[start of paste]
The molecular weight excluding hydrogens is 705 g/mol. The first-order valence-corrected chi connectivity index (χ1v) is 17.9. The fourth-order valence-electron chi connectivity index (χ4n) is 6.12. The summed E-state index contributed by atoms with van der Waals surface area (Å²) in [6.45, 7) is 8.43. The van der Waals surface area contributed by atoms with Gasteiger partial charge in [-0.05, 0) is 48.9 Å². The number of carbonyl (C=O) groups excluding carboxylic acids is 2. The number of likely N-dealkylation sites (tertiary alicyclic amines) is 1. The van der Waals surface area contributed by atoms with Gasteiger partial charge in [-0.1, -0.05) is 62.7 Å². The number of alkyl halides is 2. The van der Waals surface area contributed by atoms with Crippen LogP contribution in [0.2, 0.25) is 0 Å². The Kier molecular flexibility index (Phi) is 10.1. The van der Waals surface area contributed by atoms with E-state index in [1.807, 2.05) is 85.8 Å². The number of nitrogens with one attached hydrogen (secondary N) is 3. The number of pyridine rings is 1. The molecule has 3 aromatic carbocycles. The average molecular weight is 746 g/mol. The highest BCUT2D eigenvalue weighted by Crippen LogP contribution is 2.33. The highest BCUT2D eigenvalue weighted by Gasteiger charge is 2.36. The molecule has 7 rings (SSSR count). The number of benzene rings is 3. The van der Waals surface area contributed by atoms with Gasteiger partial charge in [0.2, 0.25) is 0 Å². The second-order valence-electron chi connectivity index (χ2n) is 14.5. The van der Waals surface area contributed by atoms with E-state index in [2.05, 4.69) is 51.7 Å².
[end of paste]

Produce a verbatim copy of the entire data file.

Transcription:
The molecular weight excluding hydrogens is 705 g/mol. The first-order valence-corrected chi connectivity index (χ1v) is 17.9. The fourth-order valence-electron chi connectivity index (χ4n) is 6.12. The summed E-state index contributed by atoms with van der Waals surface area (Å²) in [6.45, 7) is 8.43. The van der Waals surface area contributed by atoms with Gasteiger partial charge in [-0.05, 0) is 48.9 Å². The number of carbonyl (C=O) groups excluding carboxylic acids is 2. The number of likely N-dealkylation sites (tertiary alicyclic amines) is 1. The van der Waals surface area contributed by atoms with Gasteiger partial charge in [-0.1, -0.05) is 62.7 Å². The number of alkyl halides is 2. The van der Waals surface area contributed by atoms with Crippen LogP contribution in [0.2, 0.25) is 0 Å². The Kier molecular flexibility index (Phi) is 10.1. The van der Waals surface area contributed by atoms with E-state index in [1.807, 2.05) is 85.8 Å². The number of nitrogens with one attached hydrogen (secondary N) is 3. The number of pyridine rings is 1. The molecule has 3 aromatic carbocycles. The average molecular weight is 746 g/mol. The highest BCUT2D eigenvalue weighted by Crippen LogP contribution is 2.33. The highest BCUT2D eigenvalue weighted by Gasteiger charge is 2.36. The molecule has 7 rings (SSSR count). The number of benzene rings is 3. The van der Waals surface area contributed by atoms with Gasteiger partial charge in [0.2, 0.25) is 0 Å². The second-order valence-electron chi connectivity index (χ2n) is 14.5. The van der Waals surface area contributed by atoms with E-state index in [2.05, 4.69) is 51.7 Å².